|YOUNG WORKER AWARENESS PROGRAM|
Let's face it: when the boss or supervisor tells you to do task, you probably don't want to say no.
But if you're afraid the task is dangerous, if you think it can hurt you or another worker, you may need to say no. But first, talk to your boss or supervisor. Explain your concerns about the safety of the task. Most times, you can work it out.
But if you don't, and you still believe the work is unsafe, you are protected by the legal Right to Refuse. If you do refuse, be polite but firm. The Occupational Health and Safety Act spells out the steps that you and your employer must follow. When the right steps have been followed, if your boss disciplines you for refusing to do unsafe work, it is a contravention of the law. You can file a complaint with the Ontario Labour Relations Board.
Do all workers have the right to refuse unsafe work?
Yes, but for some workers this right is limited. Certain workers who have a responsibility to protect public safety cannot refuse unsafe work if the danger in question is a normal part of the job or if the refusal would endanger the life, health or safety of another person. These workers can include police officers, firefighters and certain health care workers.
The Right to Refuse is important. Study the process and talk to your JHSC member or worker Health and Safety Representative if you have any questions.
The Work Refusal Process
What happens when you refuse?
If you decide to refuse a task because you think it is unsafe, you must report your refusal to your supervisor or employer.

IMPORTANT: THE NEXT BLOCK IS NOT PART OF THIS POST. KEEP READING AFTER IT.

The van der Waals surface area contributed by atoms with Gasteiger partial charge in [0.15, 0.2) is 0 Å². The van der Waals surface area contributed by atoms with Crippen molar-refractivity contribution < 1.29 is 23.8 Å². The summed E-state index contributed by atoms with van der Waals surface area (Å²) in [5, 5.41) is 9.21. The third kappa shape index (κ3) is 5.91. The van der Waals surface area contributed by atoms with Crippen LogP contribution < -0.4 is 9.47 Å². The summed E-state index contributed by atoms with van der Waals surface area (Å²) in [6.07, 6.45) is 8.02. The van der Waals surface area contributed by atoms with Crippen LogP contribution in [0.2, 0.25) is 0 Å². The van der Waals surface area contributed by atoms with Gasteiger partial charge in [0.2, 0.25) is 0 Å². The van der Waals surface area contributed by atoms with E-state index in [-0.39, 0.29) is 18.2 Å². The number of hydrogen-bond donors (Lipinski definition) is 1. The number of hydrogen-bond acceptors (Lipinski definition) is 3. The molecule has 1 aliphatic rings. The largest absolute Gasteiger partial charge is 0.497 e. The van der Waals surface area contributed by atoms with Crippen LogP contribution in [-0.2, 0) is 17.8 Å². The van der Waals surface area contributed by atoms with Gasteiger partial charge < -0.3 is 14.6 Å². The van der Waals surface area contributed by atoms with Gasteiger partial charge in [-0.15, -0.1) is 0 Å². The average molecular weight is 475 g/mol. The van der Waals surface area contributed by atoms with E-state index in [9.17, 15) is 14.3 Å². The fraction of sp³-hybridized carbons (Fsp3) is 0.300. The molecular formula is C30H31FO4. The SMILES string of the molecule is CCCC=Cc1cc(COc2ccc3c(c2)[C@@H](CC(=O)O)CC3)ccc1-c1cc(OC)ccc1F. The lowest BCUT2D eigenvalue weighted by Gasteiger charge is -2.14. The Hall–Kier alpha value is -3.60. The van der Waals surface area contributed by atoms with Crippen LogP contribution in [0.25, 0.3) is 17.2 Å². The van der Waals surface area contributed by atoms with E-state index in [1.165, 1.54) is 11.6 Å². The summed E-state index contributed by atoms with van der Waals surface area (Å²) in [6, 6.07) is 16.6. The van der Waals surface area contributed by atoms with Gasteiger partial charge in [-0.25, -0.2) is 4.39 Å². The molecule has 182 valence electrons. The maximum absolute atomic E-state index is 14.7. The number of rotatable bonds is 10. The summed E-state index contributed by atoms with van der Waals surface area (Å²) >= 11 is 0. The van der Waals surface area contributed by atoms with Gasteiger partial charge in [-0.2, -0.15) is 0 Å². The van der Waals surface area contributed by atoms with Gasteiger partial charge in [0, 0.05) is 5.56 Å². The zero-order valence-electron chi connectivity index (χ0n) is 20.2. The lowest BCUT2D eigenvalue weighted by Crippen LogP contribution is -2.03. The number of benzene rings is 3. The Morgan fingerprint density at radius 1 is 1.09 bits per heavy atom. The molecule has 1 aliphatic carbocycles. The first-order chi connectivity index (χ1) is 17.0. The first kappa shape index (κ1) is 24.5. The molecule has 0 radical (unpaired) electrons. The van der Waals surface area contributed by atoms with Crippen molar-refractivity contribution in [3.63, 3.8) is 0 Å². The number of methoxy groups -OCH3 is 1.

Once you have done this, your supervisor or employer must call in a Joint Health and Safety Committee worker member or Health and Safety representative (or another worker if a worker member/representative is not available).
The supervisor or employer must investigate your concern in front of you and the worker representative. If your supervisor or employer agrees the work is hazardous, he or she takes corrective action and you return to work.
If the supervisor or employer doesn't agree, but you still believe you have reasonable grounds to refuse the work, then a Ministry of Labour Inspector must be called in. While you wait for the Inspector, your supervisor or employer may tell another worker to do the job you refused, but must tell the other worker about your refusal and the reasons for it.
The Inspector will investigate the work refusal and must give a decision in writing. The Inspector may order corrective action or decide that the job is unlikely to endanger the worker. The decision can be appealed by either the employer or the worker.
While the investigation goes on, you can be assigned reasonable other work by your supervisor or employer.
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